Review: Castlevania – Circle of the Moon

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The next entry in the Castlevania saga is Circle of the Moon. Released in 2001, this game, for a time, was removed from official chronology by the director of the Castlevania series. It has since been re-added due to the release of more recent title Portrait of Ruin. The details behind this are convoluted and I’ll cover it fully in a future post.

This title is the first Castlevania game released for the Game Boy Advance. It is similar in looks and style to Symphony of the Night, but much more difficult. As this game shows, the GBA has proven to be an excellent platform for the series.  Circle of the Moon is the first of three games designed exclusively for the Nintendo handheld, and all three are perfect fits.

The storyline for the game takes place in 1830 where master vampire hunter Morris Baldwin has arrived on the scene of Castlevania with his son Hugh and his apprentice Nathan Graves.

They discover that Dracula’s minions have successfully resurrected the count outside of his one hundred-year cycle. But before the heroes can lift a finger to slay the weakened Dracula, the count springs a trap and a Nathan and Hugh fall tumbling down into the caves beneath the castle.

Being the apprentice hunter, Nathan declares his desire to ascend to the top of the castle to both rescue Morris and defeat Dracula. Hugh slaps him down and tells him to stay out of the way. He intends to find his father alone, rudely declining any offer of help. As a result, Nathan is left alone with only the Hunter Whip to defend him.

From here, the game plays out like another “castleroid”. You play Nathan as he navigates the various areas in and around Castlevania. Throughout the game there are few chance encounters with Hugh, who seems to be blinded by his lust for power and revenge. Of course, there’s more to the story than initially meets the eye and over the course of the game, they player will uncover all of the behind-the-scenes details.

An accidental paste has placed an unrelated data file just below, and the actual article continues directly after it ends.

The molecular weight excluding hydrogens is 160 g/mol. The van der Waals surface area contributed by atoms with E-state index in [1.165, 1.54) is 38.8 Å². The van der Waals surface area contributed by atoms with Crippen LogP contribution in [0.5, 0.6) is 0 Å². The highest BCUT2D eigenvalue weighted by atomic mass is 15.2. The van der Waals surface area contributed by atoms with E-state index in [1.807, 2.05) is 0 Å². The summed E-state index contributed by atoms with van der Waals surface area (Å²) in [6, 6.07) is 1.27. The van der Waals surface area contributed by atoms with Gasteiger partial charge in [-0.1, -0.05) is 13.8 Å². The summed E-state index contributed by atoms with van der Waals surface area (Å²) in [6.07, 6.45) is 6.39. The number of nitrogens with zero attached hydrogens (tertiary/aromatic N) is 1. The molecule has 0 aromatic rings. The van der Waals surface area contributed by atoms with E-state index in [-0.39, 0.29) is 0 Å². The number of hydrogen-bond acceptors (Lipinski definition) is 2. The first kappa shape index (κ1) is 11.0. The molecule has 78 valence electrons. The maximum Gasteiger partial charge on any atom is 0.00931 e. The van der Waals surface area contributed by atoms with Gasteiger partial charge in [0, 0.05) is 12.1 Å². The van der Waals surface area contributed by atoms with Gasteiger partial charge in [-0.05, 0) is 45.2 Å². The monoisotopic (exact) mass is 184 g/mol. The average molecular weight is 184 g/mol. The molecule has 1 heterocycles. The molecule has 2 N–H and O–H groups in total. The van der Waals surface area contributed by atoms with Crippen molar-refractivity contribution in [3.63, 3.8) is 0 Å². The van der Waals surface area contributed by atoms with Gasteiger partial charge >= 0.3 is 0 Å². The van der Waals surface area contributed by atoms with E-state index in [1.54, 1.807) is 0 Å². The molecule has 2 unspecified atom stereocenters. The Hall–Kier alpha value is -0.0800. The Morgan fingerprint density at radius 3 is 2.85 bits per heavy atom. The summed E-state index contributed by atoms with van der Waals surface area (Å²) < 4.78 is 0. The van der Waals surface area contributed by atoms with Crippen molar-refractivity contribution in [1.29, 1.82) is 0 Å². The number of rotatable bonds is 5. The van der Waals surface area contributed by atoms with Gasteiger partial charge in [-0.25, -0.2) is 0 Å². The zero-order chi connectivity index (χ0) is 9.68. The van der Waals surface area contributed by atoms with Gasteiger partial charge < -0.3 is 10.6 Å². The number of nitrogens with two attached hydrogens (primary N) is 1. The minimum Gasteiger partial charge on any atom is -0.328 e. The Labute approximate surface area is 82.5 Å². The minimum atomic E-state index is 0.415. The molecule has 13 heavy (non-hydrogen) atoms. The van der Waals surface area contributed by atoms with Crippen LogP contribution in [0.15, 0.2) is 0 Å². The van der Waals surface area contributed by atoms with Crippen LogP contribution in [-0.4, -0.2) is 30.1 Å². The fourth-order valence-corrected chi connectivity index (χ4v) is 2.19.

By and large, this game works very similar to Symphony of the Night. However, one major way this game differs is with the with the introduction of something called the “DSS system”. This is just a fancy way to describe Circle of the Moon’s new ability-based game mechanic. Essentially it works like this; over the course of the game, the player collects magic-infused cards that drop from defeated enemies. The cards are sorted into two types: A deck and B deck.

You can combine one A and B type card to create a special effect or ability. For example, two particular cards, when combined, will give your character a Flaming Whip that increases your attack power. Some of the cards also allow you to summon mythological monsters, which in turn grant character buffs or deal damage to enemies. Many of the more powerful cards are difficult to find, but they make the game much easier, so they are worth the effort to uncover.

As is often the case with Castlevania titles, after completing the game there are alternate modes that players can enjoy. This time, instead of being able to play as an alternate character, a number of “restrictive modes” are unlocked. These modes of play are as follows:

Magician Mode – The player starts the game with all DSS card and high magic stats, but with reduced physical stats.
Fighter Mode – The player is unable to use any magic, but physical aspects are greatly improved.
Shooter Mode – The player is a master at subweapons and is able to use them at a reduced cost, but other methods of attack are drastically reduced.
Thief Mode – All stats except Luck are reduced, the player must salvage enemy drops to survive.